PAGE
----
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India Slams Islamabad's Warmongering as Pakistani Minister Warns War May Start in Autumn

© REUTERS / Faisal MahmoodPakistan Day parade
Pakistan Day parade - Sputnik International
New Delhi (Sputnik): Warnings about a possible war in the Indian subcontinent have been becoming louder, with Pakistan’s Federal Minister for Railways Sheikh Rashid Ahmed setting a “likely” date for it in October or November. Earlier Pakistan Prime Minister Imran Khan warned that a war between the nuclear-powered neighbours could have consequences that would affect entire continents.

New Delhi on Thursday strongly condemned the “highly irresponsible statements made by Pakistani leadership on matters internal to India”. Raveesh Kumar, Spokesman of the Indian Ministry of External Affairs said on Thursday that these statements include “references to jihad and to inciting violence in India”.

“This is intended to project an alarmist situation which is far from the reality on the ground. Pakistan needs to understand that the world has seen through their provocative and unsubstantiated rhetoric, which is based on lies and deceit,” said Raveesh Kumar.

The remarks come after Pakistan's Railways Minister Sheikh Rashid Ahmed said that a full-blown war with India may start in October or November.

The spokesman said, it is important for Pakistan to start behaving like a normal neighbour. “You don’t push terrorists into a neighbouring country?” he stated.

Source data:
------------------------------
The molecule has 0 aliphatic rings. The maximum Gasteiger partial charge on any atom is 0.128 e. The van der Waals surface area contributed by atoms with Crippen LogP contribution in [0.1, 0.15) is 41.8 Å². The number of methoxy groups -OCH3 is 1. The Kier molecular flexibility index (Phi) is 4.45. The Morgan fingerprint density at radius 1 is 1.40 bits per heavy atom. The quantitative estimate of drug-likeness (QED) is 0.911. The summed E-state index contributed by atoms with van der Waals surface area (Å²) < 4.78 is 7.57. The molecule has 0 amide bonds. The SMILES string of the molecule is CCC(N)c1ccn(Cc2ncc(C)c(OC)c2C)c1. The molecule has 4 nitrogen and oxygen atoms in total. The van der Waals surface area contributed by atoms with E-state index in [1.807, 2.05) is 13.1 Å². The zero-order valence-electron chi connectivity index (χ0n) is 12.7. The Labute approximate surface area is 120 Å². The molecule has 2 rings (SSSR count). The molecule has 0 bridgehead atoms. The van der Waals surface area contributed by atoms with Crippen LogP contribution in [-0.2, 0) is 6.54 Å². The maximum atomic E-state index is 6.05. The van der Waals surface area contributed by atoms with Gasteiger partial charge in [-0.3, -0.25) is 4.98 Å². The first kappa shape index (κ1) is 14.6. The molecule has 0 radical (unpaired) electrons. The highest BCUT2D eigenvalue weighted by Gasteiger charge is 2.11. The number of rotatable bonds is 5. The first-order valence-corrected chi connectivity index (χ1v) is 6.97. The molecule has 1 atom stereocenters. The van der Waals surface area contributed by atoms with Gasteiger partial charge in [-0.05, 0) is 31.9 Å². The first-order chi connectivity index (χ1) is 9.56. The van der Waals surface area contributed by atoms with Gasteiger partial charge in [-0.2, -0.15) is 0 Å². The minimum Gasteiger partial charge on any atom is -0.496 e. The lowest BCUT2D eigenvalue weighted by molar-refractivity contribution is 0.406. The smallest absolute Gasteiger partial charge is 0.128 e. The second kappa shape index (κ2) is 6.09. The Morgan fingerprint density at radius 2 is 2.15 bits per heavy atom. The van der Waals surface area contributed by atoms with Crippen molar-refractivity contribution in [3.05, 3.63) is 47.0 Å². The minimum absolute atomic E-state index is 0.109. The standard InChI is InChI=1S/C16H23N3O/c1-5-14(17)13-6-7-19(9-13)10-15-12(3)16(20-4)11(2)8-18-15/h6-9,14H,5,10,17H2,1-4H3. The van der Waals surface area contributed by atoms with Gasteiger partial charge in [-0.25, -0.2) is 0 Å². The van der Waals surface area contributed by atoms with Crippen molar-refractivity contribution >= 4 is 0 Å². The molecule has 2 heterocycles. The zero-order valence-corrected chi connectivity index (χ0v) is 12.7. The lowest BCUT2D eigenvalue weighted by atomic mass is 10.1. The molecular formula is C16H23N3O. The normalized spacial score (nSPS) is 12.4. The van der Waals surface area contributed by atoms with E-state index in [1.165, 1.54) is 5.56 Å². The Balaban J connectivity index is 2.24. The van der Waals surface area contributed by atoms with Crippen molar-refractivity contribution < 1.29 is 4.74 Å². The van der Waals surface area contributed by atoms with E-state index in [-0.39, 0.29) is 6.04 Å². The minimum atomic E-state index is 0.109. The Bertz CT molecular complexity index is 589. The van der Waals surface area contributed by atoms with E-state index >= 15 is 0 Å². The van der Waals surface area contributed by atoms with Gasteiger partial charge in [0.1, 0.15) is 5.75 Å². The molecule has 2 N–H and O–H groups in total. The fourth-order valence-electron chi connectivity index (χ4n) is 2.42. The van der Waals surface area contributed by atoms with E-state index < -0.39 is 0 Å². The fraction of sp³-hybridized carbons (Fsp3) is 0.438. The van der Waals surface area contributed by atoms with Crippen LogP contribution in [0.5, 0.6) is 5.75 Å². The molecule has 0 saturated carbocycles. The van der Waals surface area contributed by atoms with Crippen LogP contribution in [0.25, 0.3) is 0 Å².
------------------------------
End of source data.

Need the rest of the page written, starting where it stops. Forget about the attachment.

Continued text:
“We are aware that Pakistan uses terror as state policy and each time we have made them aware of our concerns. We have received info that Pakistan is trying to infiltrate terrorists. We demand that Pakistan must act against the terror groups operating on its soil,” said Raveesh Kumar.

Meanwhile, Pakistan Prime Minister Imran Khan has asked the people of his country to “show solidarity with the Kashmir people.

​Ever since New Delhi scrapped Article 370 and 35A, which had granted special status to Jammu and Kashmir, the armies of both countries have exchanged in heavy shelling along the Line of Control (LoC).

Pakistan, which claims to be stakeholder on Kashmir, came out strongly against the Indian decision and in protest, expelled the Indian envoy to Islamabad, scaled back its diplomatic mission in New Delhi, suspended trade and snapped communication links. Islamabad has also threatened to close its airspace to India. 

Kashmir has been a bone of contention between the two countries since they gained freedom from British colonial rule in 1947. Both govern it in parts, but claim it in full. They've also fought two wars over Kashmir.

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